Sunday, July 10, 2011

Annals of 'after'

More on the random syntax of news:

A tractor-trailer barreled into a Kroger in Harper Woods on Saturday evening after the driver was cut off on eastbound I-94, lost control, shot up an embankment and crashed his cab into the side of the market, authorities said.
So the truck hit the grocery store after it hit the grocery store?

Probably not. I think this one's a distinctively journalistic "after," meaning something on the order of "as part of this sequence of events" or "as a result of something I'm about to explain." (Or, if you're writing for local TV news, "Here's how it all went down.")

Part of the problem -- stop me if you've heard this before -- is the urge to jam the sequence of events into the lede, rather than starting with an outcome and giving the process a chance to catch its breath. In the course of all that, a fairly important outcome is relegated to the second graf:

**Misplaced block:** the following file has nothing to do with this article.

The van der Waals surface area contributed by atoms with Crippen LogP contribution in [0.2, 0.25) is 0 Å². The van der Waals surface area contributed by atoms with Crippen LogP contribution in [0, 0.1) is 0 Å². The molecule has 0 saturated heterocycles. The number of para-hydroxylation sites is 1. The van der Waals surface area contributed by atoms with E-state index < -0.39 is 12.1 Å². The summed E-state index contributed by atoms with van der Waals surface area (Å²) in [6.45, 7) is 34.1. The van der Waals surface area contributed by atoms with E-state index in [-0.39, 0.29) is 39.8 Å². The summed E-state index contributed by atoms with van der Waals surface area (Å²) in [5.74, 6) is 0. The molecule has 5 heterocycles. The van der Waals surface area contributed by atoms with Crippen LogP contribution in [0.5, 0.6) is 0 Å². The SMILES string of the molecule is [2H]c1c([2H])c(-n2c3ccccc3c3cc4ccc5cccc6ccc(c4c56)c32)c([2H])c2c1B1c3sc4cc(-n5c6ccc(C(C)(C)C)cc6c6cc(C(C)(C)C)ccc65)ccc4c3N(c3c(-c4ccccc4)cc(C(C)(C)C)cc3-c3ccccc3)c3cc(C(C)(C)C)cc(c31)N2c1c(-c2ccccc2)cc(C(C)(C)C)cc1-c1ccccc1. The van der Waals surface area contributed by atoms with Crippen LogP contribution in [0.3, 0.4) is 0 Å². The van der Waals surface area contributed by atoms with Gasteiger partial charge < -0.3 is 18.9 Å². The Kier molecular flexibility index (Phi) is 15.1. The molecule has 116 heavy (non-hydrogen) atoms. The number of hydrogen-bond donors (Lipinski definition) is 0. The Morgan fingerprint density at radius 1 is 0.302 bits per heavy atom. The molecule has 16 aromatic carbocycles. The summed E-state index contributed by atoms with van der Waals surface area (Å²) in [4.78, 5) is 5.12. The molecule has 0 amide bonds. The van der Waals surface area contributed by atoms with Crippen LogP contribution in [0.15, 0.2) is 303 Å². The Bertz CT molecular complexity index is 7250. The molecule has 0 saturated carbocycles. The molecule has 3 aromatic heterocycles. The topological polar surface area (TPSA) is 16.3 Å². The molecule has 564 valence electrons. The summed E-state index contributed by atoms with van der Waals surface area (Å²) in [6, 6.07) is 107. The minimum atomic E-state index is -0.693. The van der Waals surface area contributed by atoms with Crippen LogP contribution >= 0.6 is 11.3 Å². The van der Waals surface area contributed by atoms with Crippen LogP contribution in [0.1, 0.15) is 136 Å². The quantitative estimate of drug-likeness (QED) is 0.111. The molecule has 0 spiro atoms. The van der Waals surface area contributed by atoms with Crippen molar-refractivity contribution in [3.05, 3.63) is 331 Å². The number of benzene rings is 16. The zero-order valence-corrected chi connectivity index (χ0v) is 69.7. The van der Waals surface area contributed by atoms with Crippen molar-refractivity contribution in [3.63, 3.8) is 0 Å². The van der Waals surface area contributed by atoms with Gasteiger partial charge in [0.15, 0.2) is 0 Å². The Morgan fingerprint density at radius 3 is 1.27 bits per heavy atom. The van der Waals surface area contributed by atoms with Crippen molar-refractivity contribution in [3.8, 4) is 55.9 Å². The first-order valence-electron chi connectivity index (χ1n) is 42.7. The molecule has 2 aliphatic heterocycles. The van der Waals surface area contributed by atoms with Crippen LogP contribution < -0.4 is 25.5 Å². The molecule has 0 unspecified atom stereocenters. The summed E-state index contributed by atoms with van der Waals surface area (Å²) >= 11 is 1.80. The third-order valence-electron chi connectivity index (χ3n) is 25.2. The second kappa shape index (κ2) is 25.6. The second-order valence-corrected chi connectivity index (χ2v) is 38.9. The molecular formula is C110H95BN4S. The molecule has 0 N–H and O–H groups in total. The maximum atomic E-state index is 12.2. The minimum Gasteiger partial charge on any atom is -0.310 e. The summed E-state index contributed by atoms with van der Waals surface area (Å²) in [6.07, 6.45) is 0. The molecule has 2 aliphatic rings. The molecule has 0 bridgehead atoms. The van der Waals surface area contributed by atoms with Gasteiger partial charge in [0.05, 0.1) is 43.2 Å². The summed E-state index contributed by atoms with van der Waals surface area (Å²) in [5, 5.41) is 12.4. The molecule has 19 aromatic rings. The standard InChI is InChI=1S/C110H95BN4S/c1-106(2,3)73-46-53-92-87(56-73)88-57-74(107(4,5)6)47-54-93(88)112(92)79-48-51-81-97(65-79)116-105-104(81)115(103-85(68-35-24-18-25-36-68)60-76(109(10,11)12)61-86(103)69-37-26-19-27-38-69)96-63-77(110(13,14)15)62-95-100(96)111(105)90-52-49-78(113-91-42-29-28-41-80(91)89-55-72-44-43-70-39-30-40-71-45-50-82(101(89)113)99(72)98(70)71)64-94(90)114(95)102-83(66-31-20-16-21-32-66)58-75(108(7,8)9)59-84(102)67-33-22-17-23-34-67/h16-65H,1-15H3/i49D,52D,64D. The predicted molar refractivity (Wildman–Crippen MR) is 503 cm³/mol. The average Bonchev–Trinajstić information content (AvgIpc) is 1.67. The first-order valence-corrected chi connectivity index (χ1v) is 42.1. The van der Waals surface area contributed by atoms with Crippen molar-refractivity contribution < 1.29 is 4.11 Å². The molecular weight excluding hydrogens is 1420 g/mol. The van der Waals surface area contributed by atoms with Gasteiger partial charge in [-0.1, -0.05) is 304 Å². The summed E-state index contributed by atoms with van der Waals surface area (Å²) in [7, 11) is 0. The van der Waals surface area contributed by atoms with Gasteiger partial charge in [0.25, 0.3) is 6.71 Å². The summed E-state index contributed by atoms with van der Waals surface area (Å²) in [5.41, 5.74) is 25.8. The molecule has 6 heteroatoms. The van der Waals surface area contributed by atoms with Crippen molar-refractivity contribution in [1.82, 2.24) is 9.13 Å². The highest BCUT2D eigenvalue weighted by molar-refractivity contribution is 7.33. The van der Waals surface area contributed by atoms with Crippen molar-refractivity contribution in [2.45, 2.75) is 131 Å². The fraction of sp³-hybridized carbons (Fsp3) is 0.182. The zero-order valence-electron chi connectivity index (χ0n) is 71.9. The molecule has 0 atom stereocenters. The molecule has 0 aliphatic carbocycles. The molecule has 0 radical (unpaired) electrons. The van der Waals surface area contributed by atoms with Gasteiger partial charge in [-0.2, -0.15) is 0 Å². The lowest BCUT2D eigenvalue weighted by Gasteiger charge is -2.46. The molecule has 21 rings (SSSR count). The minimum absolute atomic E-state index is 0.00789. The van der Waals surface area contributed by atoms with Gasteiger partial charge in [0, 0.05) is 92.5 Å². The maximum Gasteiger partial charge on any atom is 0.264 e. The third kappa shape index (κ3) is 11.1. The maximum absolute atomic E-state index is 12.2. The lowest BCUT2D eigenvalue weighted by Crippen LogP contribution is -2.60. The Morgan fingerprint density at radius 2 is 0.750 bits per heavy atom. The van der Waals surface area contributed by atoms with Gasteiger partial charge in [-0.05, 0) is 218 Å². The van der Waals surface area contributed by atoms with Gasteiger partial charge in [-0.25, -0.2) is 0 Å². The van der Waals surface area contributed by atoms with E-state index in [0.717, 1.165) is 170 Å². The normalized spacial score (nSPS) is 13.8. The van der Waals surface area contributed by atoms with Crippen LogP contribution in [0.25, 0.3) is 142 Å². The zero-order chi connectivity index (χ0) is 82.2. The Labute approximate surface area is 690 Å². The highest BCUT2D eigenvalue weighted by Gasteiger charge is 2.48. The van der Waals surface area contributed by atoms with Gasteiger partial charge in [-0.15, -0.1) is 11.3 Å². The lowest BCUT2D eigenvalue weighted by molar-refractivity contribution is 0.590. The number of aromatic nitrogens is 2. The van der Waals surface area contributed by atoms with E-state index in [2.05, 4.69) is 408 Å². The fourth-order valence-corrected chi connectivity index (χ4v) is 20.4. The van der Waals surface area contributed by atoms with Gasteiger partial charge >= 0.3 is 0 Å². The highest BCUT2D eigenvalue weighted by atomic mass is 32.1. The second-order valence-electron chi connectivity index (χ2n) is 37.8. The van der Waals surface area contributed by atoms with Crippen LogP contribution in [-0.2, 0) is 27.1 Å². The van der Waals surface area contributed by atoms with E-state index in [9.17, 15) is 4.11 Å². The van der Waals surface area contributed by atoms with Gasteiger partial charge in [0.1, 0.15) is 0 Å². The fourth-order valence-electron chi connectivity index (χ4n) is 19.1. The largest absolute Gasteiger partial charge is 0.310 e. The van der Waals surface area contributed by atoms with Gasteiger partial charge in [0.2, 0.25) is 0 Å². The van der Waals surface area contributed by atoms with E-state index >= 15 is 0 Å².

The driver was killed and another was person injured.

"Another was person" looks like an editing error; was "killing the driver and injuring another person" (or something) part of the original lede? Whatever happened, it's another reminder of a good principle: When in doubt, slow down. You aren't going to beat TV anyway, so you might as well make the medium you're stuck with sound better.


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